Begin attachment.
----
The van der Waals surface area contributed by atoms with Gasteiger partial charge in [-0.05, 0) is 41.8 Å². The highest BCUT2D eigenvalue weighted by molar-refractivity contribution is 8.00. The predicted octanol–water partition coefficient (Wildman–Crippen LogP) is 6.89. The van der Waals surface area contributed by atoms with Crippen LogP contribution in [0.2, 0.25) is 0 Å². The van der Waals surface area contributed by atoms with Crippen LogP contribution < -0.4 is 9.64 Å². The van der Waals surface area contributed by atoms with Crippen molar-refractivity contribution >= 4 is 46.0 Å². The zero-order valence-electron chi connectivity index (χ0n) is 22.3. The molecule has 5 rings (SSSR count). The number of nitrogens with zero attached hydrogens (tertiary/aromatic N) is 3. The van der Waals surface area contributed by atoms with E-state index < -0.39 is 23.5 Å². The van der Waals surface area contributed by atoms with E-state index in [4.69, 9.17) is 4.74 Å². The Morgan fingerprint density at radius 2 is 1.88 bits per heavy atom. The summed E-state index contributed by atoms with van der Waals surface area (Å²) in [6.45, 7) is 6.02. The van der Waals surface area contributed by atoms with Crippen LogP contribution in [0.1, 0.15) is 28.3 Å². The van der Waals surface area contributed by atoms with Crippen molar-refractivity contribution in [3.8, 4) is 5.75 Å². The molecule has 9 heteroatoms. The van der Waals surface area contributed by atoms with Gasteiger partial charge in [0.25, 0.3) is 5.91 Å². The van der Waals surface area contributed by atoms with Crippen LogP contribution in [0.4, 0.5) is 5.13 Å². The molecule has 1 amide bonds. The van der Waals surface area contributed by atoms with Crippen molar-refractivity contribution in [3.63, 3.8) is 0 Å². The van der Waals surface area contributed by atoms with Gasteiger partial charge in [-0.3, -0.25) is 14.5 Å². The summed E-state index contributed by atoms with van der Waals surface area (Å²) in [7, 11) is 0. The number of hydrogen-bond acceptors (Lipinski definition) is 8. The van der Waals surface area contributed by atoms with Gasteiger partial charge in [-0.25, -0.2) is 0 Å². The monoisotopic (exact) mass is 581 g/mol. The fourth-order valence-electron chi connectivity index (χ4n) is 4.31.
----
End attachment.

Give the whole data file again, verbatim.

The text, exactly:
The van der Waals surface area contributed by atoms with Gasteiger partial charge in [-0.05, 0) is 41.8 Å². The highest BCUT2D eigenvalue weighted by molar-refractivity contribution is 8.00. The predicted octanol–water partition coefficient (Wildman–Crippen LogP) is 6.89. The van der Waals surface area contributed by atoms with Crippen LogP contribution in [0.2, 0.25) is 0 Å². The van der Waals surface area contributed by atoms with Crippen LogP contribution < -0.4 is 9.64 Å². The van der Waals surface area contributed by atoms with Crippen molar-refractivity contribution >= 4 is 46.0 Å². The zero-order valence-electron chi connectivity index (χ0n) is 22.3. The molecule has 5 rings (SSSR count). The number of nitrogens with zero attached hydrogens (tertiary/aromatic N) is 3. The van der Waals surface area contributed by atoms with E-state index < -0.39 is 23.5 Å². The van der Waals surface area contributed by atoms with E-state index in [4.69, 9.17) is 4.74 Å². The Morgan fingerprint density at radius 2 is 1.88 bits per heavy atom. The summed E-state index contributed by atoms with van der Waals surface area (Å²) in [6.45, 7) is 6.02. The van der Waals surface area contributed by atoms with Crippen LogP contribution in [0.1, 0.15) is 28.3 Å². The van der Waals surface area contributed by atoms with Crippen molar-refractivity contribution in [3.8, 4) is 5.75 Å². The molecule has 9 heteroatoms. The van der Waals surface area contributed by atoms with Gasteiger partial charge in [0.25, 0.3) is 5.91 Å². The van der Waals surface area contributed by atoms with Crippen LogP contribution in [0.4, 0.5) is 5.13 Å². The molecule has 1 amide bonds. The van der Waals surface area contributed by atoms with Crippen molar-refractivity contribution in [3.63, 3.8) is 0 Å². The van der Waals surface area contributed by atoms with Gasteiger partial charge in [-0.3, -0.25) is 14.5 Å². The summed E-state index contributed by atoms with van der Waals surface area (Å²) in [7, 11) is 0. The number of hydrogen-bond acceptors (Lipinski definition) is 8. The van der Waals surface area contributed by atoms with Gasteiger partial charge in [-0.25, -0.2) is 0 Å². The monoisotopic (exact) mass is 581 g/mol. The fourth-order valence-electron chi connectivity index (χ4n) is 4.31.